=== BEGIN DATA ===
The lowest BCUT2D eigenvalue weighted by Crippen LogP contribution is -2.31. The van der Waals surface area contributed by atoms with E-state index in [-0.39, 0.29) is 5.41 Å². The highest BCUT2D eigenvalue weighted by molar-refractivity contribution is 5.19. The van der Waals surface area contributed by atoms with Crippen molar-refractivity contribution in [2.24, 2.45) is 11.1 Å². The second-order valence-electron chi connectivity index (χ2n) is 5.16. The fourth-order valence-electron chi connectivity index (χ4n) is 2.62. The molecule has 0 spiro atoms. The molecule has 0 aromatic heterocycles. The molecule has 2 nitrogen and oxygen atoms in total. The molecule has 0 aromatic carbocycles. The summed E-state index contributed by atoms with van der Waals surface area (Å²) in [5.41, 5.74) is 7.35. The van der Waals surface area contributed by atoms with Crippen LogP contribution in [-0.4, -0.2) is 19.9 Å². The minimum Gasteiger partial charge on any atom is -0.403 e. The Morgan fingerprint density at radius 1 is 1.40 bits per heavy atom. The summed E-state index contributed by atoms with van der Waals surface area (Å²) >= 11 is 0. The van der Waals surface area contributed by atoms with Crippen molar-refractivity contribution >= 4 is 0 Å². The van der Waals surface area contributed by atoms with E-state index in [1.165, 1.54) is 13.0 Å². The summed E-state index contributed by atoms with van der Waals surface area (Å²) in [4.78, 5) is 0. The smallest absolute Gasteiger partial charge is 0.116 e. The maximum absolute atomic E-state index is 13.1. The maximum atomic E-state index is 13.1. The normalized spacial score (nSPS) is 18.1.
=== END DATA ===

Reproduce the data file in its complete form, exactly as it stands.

The lowest BCUT2D eigenvalue weighted by Crippen LogP contribution is -2.31. The van der Waals surface area contributed by atoms with E-state index in [-0.39, 0.29) is 5.41 Å². The highest BCUT2D eigenvalue weighted by molar-refractivity contribution is 5.19. The van der Waals surface area contributed by atoms with Crippen molar-refractivity contribution in [2.24, 2.45) is 11.1 Å². The second-order valence-electron chi connectivity index (χ2n) is 5.16. The fourth-order valence-electron chi connectivity index (χ4n) is 2.62. The molecule has 0 spiro atoms. The molecule has 0 aromatic heterocycles. The molecule has 2 nitrogen and oxygen atoms in total. The molecule has 0 aromatic carbocycles. The summed E-state index contributed by atoms with van der Waals surface area (Å²) in [5.41, 5.74) is 7.35. The van der Waals surface area contributed by atoms with Crippen LogP contribution in [-0.4, -0.2) is 19.9 Å². The minimum Gasteiger partial charge on any atom is -0.403 e. The Morgan fingerprint density at radius 1 is 1.40 bits per heavy atom. The summed E-state index contributed by atoms with van der Waals surface area (Å²) >= 11 is 0. The van der Waals surface area contributed by atoms with Crippen molar-refractivity contribution >= 4 is 0 Å². The van der Waals surface area contributed by atoms with E-state index in [1.165, 1.54) is 13.0 Å². The summed E-state index contributed by atoms with van der Waals surface area (Å²) in [4.78, 5) is 0. The smallest absolute Gasteiger partial charge is 0.116 e. The maximum absolute atomic E-state index is 13.1. The maximum atomic E-state index is 13.1. The normalized spacial score (nSPS) is 18.1.